About · Press · Contact · Write For Us · Top Personal Finance Blogs
Featured In:

5 Questions to Ask Before Buying From Daily Deal Websites

By Jacqueline Curtis

online shoppingIt seems like every day there’s a new daily deal website devoted to getting you deep discounts on products and services. From Groupon to LivingSocial, daily deal websites can flood your inbox with deal notifications every morning. Since the deals are constantly changing, it’s exciting to see what’s up for grabs – but is all of that wheeling and dealing really worth it?

While group deal and daily sale companies can help you save money on the essentials, if you’re not careful, you could end up spending more on the products and services you don’t need. While weighing the pros of getting a good deal against the cons, there are five questions you must ask yourself.

What to Consider Before Purchasing From Daily Deal Websites

1. Are You Really Getting the Best Deal?
Daily deals and group discounts are offered similarly to how group admission is offered at a theme park: Since more people buy in, the company stands to make more profit and can offer a deeper discount. Furthermore, by offering a deal for a limited time, it seems more appealing.

While this can make snagging a deal exhilarating, don’t let the thrill of the hunt stop you from doing your research. In some cases, you might be able to get a similar or superior deal on products and services without having to use a daily deal website. Search online for coupons or deeper discounts elsewhere, and don’t forget to compare the fine print. For example, if you can save $10 relative to a discount at a competitor’s site, but can’t use the cheaper deal on weekends, is it still the better bargain?

2. What Is the Total Cost?
In the summer, I purchased a group deal for a local zip-lining course. I paid $30 for an hour or two of zip-lining complete with a guided tour, which I thought was a great deal. My sister-in-law and I headed up to a picturesque mountain setting and loved our experience on the zip-lines – and then it came time to tip our guides. We paid them $10 each, which drove up the cost of the trip to $50. Of course, I don’t mind tipping for a job well done, and our guides were excellent. However, it’s important that you plan for the entire cost of the deal you purchase. Tips for services rendered bump up the cost, as do shipping fees for products purchased.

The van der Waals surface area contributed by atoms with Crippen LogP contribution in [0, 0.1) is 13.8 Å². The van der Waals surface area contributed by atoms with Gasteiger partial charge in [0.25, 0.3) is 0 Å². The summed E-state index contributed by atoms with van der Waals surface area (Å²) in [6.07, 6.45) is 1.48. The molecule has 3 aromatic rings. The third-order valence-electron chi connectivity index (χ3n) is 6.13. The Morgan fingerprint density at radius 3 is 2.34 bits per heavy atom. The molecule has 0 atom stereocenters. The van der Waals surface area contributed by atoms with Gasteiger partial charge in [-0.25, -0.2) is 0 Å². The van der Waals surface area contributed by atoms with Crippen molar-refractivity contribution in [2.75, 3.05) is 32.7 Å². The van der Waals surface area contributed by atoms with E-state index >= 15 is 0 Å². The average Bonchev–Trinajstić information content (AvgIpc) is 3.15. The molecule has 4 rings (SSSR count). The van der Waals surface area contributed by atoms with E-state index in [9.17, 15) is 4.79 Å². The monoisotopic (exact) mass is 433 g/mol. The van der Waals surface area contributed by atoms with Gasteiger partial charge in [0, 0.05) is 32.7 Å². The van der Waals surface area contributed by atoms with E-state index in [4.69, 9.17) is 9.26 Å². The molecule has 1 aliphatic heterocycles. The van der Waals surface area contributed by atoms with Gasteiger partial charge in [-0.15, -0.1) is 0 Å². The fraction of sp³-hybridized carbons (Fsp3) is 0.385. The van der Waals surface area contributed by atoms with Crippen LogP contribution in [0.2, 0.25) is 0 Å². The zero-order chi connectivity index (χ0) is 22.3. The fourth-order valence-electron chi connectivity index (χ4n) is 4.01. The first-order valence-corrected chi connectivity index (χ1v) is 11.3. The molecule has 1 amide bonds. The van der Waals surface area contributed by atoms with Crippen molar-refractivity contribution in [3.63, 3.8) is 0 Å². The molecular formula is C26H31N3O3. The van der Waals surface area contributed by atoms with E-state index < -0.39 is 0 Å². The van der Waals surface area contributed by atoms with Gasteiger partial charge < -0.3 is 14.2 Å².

3. Are You Buying Wants or Needs?
I’ll admit that trying something new and supporting a local business was pretty gratifying when I went zip-lining. But before you make your purchase, decide whether it’s something you really need, or merely something you want. There’s nothing wrong with buying something you want now and then, just make sure you can afford it. Better yet, budget for it.

Having notifications for discounted products and services emailed directly to you every morning can seriously tempt you to make multiple impulse purchases. If you find it difficult to resist the urge to buy spontaneously, it might be best to unsubscribe and only check your favorite daily deal sites intermittently, so you don’t find yourself spending over budget on a new set of silverware or a trip to your local rock climbing gym.

shopping online

4. Will There Be Ongoing Costs?
Group deals might help you find a new dentist or your new favorite cupcake place, but you must remember that these deals are usually a one-time thing. While you might get a great discount on teeth whitening, don’t expect special treatment when you make your next appointment. Without another voucher, your price is likely to go up, and this can give you pause when purchasing a product or service that you expect to use more than once. If you’re just testing the waters, a discounted service can be very helpful. However, if you’re looking for the best deal for a product or service on a long-term basis, you might be better off doing your own research and finding the best price without a special discount.